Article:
Whether we imprinted an earlier version of baseball, are biased toward believing we live in interesting times, or simply have some column space to fill, it’s tempting to conclude that the league is approaching a reckoning. But for three reasons, I suspect that baseball’s supposed problems with homers and strikeouts aren’t as serious as some suggest.
The Changes Aren’t As Drastic As They Sound
Let’s focus, as Verducci does for much of his article, on the three true outcomes — walks, strikeouts, and homers. Here’s a graph of the TTO rate throughout major league history, save for an early lacuna where we’re missing strikeout totals.
There are two ways to interpret that inclined line: (1) that this TTO-rate rise is inexorable and will eventually exterminate every ball in play, leading to the heat death of baseball; or (2) that the current trend is as old as the game, and that just as baseball has remained recognizably baseball throughout previous periods of increasing TTO rate, it remains recognizably baseball now.
I tend toward the more optimistic take. As obvious as the 140-year-long pattern is, and as steep as some of the concentrated spikes (such as the one we’re in now) are, the overall increase has been gradual. Even now, the differences seem small if you break them down on a per-team or per-game basis rather than focusing on full-season totals. For instance, MLB teams are on pace to break the record for home runs in a season, set in 2000, by 493 dingers, and 493 dingers in a single season sounds like a lot. That’s 420 more than Barry Bonds’s best single-season total! But it’s also only a little more than 16 per team. And since each team plays 162 games, we’re talking about 0.1 more homers per team, per game, or one extra homer per team every 10 games. Of course, the uptick this year is more significant compared to the typical season. But baseball fans witnessed 2000, the previous record season, and lived to tell the tale. We’ll survive 2017, too, just as we’ll survive any modest increases still to come.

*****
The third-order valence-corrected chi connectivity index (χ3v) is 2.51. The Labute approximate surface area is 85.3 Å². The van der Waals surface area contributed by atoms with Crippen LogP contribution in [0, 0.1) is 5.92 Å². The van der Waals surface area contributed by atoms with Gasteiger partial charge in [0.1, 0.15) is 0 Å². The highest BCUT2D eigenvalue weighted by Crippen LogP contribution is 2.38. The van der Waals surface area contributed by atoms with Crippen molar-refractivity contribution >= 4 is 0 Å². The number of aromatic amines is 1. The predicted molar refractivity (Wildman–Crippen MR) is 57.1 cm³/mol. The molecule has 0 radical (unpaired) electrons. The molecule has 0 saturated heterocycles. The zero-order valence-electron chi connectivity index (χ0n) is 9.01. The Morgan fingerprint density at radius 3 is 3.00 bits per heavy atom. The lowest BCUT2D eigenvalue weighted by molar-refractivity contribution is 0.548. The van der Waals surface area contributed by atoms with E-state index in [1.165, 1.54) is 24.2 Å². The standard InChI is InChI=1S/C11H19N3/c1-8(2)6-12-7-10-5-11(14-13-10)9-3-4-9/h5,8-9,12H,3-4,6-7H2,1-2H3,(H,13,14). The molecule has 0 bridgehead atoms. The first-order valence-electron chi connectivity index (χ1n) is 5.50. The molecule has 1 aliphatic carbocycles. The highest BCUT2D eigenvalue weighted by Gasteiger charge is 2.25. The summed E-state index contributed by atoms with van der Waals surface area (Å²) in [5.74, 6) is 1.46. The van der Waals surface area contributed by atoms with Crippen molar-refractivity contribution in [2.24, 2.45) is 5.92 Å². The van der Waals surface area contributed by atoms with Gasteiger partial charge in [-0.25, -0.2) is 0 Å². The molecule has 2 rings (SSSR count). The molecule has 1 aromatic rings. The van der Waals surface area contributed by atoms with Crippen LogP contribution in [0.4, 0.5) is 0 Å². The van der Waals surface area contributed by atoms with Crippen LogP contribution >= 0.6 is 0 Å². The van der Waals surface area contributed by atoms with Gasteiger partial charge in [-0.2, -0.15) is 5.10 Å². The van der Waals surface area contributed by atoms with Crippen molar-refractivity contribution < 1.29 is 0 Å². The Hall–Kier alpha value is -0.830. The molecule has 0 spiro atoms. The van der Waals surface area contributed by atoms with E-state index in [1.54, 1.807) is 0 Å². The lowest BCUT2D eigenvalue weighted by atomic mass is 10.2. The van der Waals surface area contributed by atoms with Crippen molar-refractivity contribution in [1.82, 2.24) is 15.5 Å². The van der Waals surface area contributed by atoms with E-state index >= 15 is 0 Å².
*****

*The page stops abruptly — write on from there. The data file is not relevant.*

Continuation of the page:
Here’s one more stat to put this in perspective. Last year, the average pitching staff allowed 4,294 batted balls, or 26.5 per game. In 1996, the average pitching staff allowed 4,523 batted balls, or 27.9 per game. In two decades, then, team batted-ball totals (including home runs) decreased by 5 percent, or 1.4 batted balls per team per game. One plate appearance out of every 20 has switched from producing a ball in play to producing a strikeout, walk, or home run. That’s not nothing, but it’s also not something you’d notice immediately if you weren’t already aware of the numbers.
Nor is the outcome of the balls that are put in play becoming any less uncertain. For all the fretting about defensive shifting and data-driven positioning, MLB’s batting average on balls in play this season is .299 — the same as it was in 2009, when the shift was just catching on, and higher than in any year between 1936 and 1994. Players are treating baseball watchers to almost the same number of hits per game today as they did in 1985, 1975, 1961, or 1919. The types of hits have changed, but we’re still seeing action.